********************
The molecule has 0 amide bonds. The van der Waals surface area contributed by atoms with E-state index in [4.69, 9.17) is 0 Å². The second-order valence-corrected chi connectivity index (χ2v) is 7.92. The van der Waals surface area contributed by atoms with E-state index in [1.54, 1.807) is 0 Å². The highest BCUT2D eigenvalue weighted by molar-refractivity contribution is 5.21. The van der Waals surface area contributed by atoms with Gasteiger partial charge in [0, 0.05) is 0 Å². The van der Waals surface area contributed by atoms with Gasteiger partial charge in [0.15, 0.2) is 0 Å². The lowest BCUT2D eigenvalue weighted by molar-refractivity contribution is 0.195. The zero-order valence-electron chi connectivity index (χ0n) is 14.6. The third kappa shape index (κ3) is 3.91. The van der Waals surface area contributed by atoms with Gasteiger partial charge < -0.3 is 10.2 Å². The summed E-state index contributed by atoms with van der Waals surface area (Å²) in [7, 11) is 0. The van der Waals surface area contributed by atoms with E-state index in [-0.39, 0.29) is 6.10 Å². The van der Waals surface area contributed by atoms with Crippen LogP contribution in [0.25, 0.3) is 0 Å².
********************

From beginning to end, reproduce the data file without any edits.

The molecule has 0 amide bonds. The van der Waals surface area contributed by atoms with E-state index in [4.69, 9.17) is 0 Å². The second-order valence-corrected chi connectivity index (χ2v) is 7.92. The van der Waals surface area contributed by atoms with E-state index in [1.54, 1.807) is 0 Å². The highest BCUT2D eigenvalue weighted by molar-refractivity contribution is 5.21. The van der Waals surface area contributed by atoms with Gasteiger partial charge in [0, 0.05) is 0 Å². The van der Waals surface area contributed by atoms with Gasteiger partial charge in [0.15, 0.2) is 0 Å². The lowest BCUT2D eigenvalue weighted by molar-refractivity contribution is 0.195. The zero-order valence-electron chi connectivity index (χ0n) is 14.6. The third kappa shape index (κ3) is 3.91. The van der Waals surface area contributed by atoms with Gasteiger partial charge < -0.3 is 10.2 Å². The summed E-state index contributed by atoms with van der Waals surface area (Å²) in [7, 11) is 0. The van der Waals surface area contributed by atoms with E-state index in [-0.39, 0.29) is 6.10 Å². The van der Waals surface area contributed by atoms with Crippen LogP contribution in [0.25, 0.3) is 0 Å².